The RBGE aim is to have a exhibition to coincide with the festival and an exhibition in Spring 2018.

The Arts Working Group report in June suggested several routes for art in the RGBE, including seasonal shows, artists residencies, new commissions, sponsorship deals and touring shows.

Mr Milne added: "These ideas will be looked at, but I can't say they are being looked at in detail at the moment, but they will be.

"But the important thing for me is to look at arts in the gardens as a whole.

"Inverleith House will remain a venue for exhibitions and events, but there are other locations and venues in the gardens too, so this is not just about Inverleith House, it is about art in the gardens and I think that is very important.

"We shouldn't really be separating Inverleith House from the rest of the garden.

"Some of those exhibitions in the house may be contemporary art in the fullest sense, it may be botanical art, it may be performing art."


Has Inverleith House in Edinburgh been ‘saved’?

The answer is, as is often the case in this world: yes, and no. Its fate certainly seems have been carefully adjusted. It looked, in October of last year, that its days as an art gallery were numbered.

Its doors were literally closed after the meaningfully-titled I Still Believe in Miracles show. And a Botanic Gardens (RBGE) statement clearly stated: “Inverleith House will no longer be dedicated to the display of contemporary art, and RBGE is looking at options for the alternative use of the building.”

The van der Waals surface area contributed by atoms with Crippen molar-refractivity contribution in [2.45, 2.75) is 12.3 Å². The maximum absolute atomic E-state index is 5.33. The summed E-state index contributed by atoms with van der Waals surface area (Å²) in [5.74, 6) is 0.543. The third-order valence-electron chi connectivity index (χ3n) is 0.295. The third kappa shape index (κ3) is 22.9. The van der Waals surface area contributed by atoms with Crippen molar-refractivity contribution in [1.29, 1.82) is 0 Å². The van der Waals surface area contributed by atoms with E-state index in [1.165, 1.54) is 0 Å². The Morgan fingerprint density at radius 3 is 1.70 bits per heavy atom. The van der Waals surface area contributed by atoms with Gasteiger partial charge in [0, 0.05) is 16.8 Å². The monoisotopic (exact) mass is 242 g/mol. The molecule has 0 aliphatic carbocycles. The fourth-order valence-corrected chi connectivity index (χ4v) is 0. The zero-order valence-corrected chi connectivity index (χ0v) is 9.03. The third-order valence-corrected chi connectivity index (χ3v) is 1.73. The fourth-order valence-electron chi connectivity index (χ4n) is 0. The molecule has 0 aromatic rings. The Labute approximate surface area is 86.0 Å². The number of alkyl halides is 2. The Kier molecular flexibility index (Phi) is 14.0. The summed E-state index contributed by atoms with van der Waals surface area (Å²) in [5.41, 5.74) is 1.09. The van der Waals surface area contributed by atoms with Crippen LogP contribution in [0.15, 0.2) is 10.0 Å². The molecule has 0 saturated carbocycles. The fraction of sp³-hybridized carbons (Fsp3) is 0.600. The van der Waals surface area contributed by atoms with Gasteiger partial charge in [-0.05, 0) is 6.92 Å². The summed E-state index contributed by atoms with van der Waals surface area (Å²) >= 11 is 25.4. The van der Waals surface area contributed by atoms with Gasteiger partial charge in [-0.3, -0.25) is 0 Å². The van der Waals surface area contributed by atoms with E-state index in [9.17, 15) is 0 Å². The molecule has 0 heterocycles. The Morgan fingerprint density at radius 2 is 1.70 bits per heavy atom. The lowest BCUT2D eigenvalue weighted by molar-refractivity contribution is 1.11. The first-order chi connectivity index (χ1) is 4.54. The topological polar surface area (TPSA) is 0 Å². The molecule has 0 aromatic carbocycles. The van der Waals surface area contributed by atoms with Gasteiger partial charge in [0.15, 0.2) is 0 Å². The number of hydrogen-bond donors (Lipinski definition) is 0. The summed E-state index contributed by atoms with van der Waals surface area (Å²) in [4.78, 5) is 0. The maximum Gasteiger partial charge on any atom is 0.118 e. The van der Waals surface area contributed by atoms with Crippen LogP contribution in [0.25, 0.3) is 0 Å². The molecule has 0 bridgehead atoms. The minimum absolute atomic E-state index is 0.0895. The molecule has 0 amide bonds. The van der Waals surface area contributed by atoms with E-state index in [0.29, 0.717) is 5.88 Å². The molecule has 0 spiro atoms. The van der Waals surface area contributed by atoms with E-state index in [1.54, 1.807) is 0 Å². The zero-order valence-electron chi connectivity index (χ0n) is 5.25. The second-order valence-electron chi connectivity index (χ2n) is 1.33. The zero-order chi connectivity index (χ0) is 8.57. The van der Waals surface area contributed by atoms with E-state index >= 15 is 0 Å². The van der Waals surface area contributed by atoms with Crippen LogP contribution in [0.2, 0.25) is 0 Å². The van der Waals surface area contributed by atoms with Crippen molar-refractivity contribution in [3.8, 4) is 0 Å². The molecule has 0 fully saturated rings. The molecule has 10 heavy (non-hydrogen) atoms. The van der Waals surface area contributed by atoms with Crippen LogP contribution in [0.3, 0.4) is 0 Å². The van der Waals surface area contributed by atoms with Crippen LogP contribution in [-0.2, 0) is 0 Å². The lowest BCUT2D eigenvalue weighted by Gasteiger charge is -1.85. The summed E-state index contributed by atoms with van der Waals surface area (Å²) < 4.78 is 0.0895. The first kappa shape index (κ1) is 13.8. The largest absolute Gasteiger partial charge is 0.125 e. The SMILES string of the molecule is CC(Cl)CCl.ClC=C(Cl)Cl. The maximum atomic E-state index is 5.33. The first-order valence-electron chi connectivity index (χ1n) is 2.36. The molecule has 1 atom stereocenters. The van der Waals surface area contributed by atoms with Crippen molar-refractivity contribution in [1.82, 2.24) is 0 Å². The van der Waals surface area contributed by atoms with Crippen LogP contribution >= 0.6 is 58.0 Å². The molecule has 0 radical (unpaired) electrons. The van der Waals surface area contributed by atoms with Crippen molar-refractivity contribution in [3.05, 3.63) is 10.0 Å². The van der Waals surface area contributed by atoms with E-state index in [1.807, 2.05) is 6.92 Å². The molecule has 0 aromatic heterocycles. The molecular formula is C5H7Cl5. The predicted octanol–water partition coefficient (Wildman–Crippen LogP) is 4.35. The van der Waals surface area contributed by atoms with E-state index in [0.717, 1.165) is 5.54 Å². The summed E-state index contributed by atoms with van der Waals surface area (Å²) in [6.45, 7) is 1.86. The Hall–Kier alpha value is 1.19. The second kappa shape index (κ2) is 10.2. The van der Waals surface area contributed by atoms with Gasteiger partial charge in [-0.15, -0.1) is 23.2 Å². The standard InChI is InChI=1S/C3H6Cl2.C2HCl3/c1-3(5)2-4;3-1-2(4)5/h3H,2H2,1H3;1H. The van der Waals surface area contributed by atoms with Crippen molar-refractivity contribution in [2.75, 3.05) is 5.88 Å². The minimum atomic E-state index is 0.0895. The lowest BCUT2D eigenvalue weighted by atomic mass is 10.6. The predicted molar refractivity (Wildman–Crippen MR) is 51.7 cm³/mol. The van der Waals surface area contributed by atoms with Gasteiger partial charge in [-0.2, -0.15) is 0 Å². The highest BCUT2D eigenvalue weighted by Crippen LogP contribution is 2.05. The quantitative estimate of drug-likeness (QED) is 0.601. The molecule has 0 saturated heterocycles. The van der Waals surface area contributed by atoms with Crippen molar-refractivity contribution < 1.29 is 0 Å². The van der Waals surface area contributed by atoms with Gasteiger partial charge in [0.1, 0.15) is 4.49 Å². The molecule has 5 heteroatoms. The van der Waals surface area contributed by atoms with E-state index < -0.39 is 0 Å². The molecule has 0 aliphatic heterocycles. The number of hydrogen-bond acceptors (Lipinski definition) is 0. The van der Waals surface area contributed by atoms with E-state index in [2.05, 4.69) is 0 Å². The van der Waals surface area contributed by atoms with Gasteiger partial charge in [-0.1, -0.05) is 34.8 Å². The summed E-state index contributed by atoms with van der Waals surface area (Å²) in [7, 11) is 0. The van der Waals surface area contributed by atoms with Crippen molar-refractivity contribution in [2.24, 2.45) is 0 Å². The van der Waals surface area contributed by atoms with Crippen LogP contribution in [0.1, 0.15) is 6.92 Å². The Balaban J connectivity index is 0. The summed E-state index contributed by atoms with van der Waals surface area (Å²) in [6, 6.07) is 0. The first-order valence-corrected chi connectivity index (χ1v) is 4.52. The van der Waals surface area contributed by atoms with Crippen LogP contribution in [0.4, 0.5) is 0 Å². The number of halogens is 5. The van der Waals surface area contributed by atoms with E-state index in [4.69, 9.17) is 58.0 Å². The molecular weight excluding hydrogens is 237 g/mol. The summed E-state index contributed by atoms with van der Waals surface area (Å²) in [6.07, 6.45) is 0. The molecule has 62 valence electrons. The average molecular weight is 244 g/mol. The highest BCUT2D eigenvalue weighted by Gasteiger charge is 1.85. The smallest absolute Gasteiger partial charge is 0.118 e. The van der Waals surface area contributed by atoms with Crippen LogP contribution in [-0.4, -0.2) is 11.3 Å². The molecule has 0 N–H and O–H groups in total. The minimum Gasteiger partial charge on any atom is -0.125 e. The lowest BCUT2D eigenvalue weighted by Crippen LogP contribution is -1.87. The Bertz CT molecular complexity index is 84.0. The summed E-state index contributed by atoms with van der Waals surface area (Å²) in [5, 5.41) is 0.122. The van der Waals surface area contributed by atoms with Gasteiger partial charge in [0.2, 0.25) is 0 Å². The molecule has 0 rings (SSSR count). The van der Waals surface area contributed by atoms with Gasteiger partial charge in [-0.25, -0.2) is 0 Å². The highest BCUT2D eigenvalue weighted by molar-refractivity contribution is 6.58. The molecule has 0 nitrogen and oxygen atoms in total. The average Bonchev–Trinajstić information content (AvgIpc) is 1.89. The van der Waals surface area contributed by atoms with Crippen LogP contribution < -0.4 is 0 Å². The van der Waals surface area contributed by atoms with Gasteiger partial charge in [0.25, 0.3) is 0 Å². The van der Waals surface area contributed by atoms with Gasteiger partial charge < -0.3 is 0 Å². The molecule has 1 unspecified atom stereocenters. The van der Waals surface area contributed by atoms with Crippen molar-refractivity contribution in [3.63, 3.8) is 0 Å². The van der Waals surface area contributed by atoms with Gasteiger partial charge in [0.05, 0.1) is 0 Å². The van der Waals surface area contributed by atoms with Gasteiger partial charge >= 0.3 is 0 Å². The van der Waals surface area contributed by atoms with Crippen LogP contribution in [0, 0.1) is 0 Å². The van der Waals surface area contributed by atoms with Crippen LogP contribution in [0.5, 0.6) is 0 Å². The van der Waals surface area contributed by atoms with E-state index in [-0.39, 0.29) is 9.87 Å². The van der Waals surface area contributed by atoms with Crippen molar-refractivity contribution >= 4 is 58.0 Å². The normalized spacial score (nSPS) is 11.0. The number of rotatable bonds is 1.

It all appeared very sudden, and there had been no consultation with the arts world. Its sudden change in circumstance was somewhat of a bombshell in the cultural world.

There were protests, an expertly organised petition, an open letter from major artistic figures which read like a Who’s Who of the art world (including Martin Boyce, Douglas Gordon, Anish Kapoor, Richard Wright, Tracey Emin, Jim Lambie, Ed Ruscha, Victoria Miro and Richard Armstrong) and, eventually, the Scottish Government got involved, leading to the establishment of a high-powered working group.

The petition asked that this “beautiful building remains open to the public as an arts space and gallery, for the foreseeable future.” Now, following the published report of the working group (whose report included both a wealth of good ideas and some carefully worded criticism of the RBGE), the House will remain a venue for exhibitions.

But it will be, it seems, quite different from the Inverleith House of the last 30 years. There will be shows, but not necessarily contemporary art, and not necessarily visual art, and exhibitions will be interspersed with events that are designed to make money.

Perhaps the art world will be relieved the House is not being, as was once rumoured, transformed into a boutique hotel, convention centre or artisanal cafe. But whether it will return to being a key site for the display of contemporary art? That remains to be seen. It will be interesting to see the make up of a new arts advisory group, and how much notice is taken of their input to the workings of the RBGE.